Founded in 1920, the Tampa Museum of Art inspires the residents of the Tampa Bay region and others around the world by providing engaging exhibitions and innovative educational programs that emphasize ancient, modern and contemporary art. As the Tampa Museum of Art nears its 100th anniversary, its exhibitions in part will focus on the breadth of the institution’s growing permanent collection.
The Museum houses one of the largest Greek and Roman antiquities collections in the southeastern United States. As one of the region’s largest museums devoted to the art of our time, the Museum’s collection also embraces sculpture, photography, painting, new media, and more. With a 14,000 square-foot LED installation of Leo Villareal’s Sky (Tampa) illuminating the south façade and the Museum’s 23-foot tall cast iron sculpture Laura with Bun by Jaume Plensa silhouetted in front of the north façade, the Tampa Museum of Art stands as an iconic landmark of downtown Tampa.
Year-round creative classes offered both on-site and at various locations throughout Hillsborough County provide children, teens, and adults with opportunities to discover new skills and learn different art-making techniques. The Museum brings together local, national and international artists and scholars to inspire visitors to take part in exhibitions and art discourse through lectures, tours, and community partnerships.
While shopping for unique exhibition-related objects at the Museum Store or enjoying handcrafted meals, coffee, and gelato at the Riverwalk Cafe at TMA, visitors can take in the views of Tampa’s scenic riverfront and see why the Museum also serves as one of Tampa’s premier venues for special private events.
Located in the heart of downtown, next to Curtis Hixon Waterfront Park and Tampa’s Riverwalk, the Tampa Museum of Art leads as both a cultural institution and a community museum dedicated to celebrating the diversity of its home city.
The Tampa Museum of Art collects, preserves, studies, and exhibits iconic and important works of art to educate, engage, and inspire the residents of our region and others around the world.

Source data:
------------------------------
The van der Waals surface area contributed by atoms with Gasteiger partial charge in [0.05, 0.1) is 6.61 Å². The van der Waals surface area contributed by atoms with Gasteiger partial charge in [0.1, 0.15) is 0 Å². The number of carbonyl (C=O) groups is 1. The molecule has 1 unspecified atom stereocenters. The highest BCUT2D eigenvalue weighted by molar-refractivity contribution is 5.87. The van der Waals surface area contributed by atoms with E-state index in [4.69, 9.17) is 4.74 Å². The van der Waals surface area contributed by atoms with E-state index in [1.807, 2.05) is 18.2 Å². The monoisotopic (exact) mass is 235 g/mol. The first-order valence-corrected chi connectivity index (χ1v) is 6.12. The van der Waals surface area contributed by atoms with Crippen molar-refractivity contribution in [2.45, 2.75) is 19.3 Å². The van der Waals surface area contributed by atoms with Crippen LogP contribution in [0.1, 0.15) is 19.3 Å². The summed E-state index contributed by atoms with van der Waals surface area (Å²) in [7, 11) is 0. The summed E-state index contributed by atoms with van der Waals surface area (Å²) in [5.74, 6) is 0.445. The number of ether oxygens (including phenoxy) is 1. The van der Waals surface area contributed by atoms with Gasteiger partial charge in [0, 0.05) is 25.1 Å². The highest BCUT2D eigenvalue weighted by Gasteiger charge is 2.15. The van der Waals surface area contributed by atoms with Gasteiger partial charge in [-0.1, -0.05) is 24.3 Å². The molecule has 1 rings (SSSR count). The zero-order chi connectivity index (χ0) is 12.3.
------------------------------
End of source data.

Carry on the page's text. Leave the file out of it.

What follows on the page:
In 2020, the Tampa Museum of Art will celebrate its 100th Anniversary, finding its historical roots in the community as the Tampa Museum of Fine Arts (MFA) in 1920. In 1923, the Tampa Art Institute emerged after a consolidation of the exhibition gallery efforts of the Tampa MFA and the studio art programs of the Student Arts Club. The Tampa Art Institute, which presented both exhibitions and studio art education programs, would remain active until 1967. In that year, the Tampa Art Institute reorganized itself as the Tampa Bay Art Center on the campus of the University of Tampa and would remain the regions cultural resource for ten years alongside of the Tampa Junior Museum, founded in 1958.
In 1977, the underpinnings of the Tampa Museum of Art were established as the result of cooperation among art organizations, private citizens and city government. The City of Tampa reached out to the Tampa Bay Art Center and the Tampa Junior Museum and requested they merge under a municipal operation as the Tampa Museum. In 1979 the museum opened to the public as the Tampa Museum Federation in a building funded by the City of Tampa. The museum was a joint venture of the City of Tampa, responsible for physical plant, operations and administration, security, and maintenance. The 501c3 Tampa Museum of Art owned the collections and was responsible for fundraising and programmatic oversight for exhibitions, programs, and acquisitions. Seven years later, in 1986, the name of the museum changed to the Tampa Museum of Art, the name of the support organization.
Over these early years, the purpose and direction of the museum became more focused. The museum acquired the Joseph Veach Noble Collection of Greek vases and two strong collections and exhibition focuses emerged in Antiquities and Contemporary art. To accommodate the growth of the collection and expanding the programming and staff, two additions to the building were accomplished. After modest additions to the Tampa Museum of Art in 1990 and 1994, the support Board in collaboration with the City decided to expand and relocate its facility. Discussions regarding this new building program began in 2000.
In 2006, the City and TMA’s Board of Trustees selected architect Stanley Saitowitz to build a new 66,000 square foot facility – Phase I of a two phase program – on a new site in Curtis Hixon Waterfront Park. In December 2007, the Museum relocated to interim quarters in Tampa and construction began in April 2008. The Tampa Museum of Art in 2009 then reorganized as a private and independent 501c3 and opened to the public on February 6, 2010. Today, the Tampa Museum of Art Board of Trustees governs the facility and all responsibilities regarding the Museum.
2016 and beyond
Copyright Richard Barnes.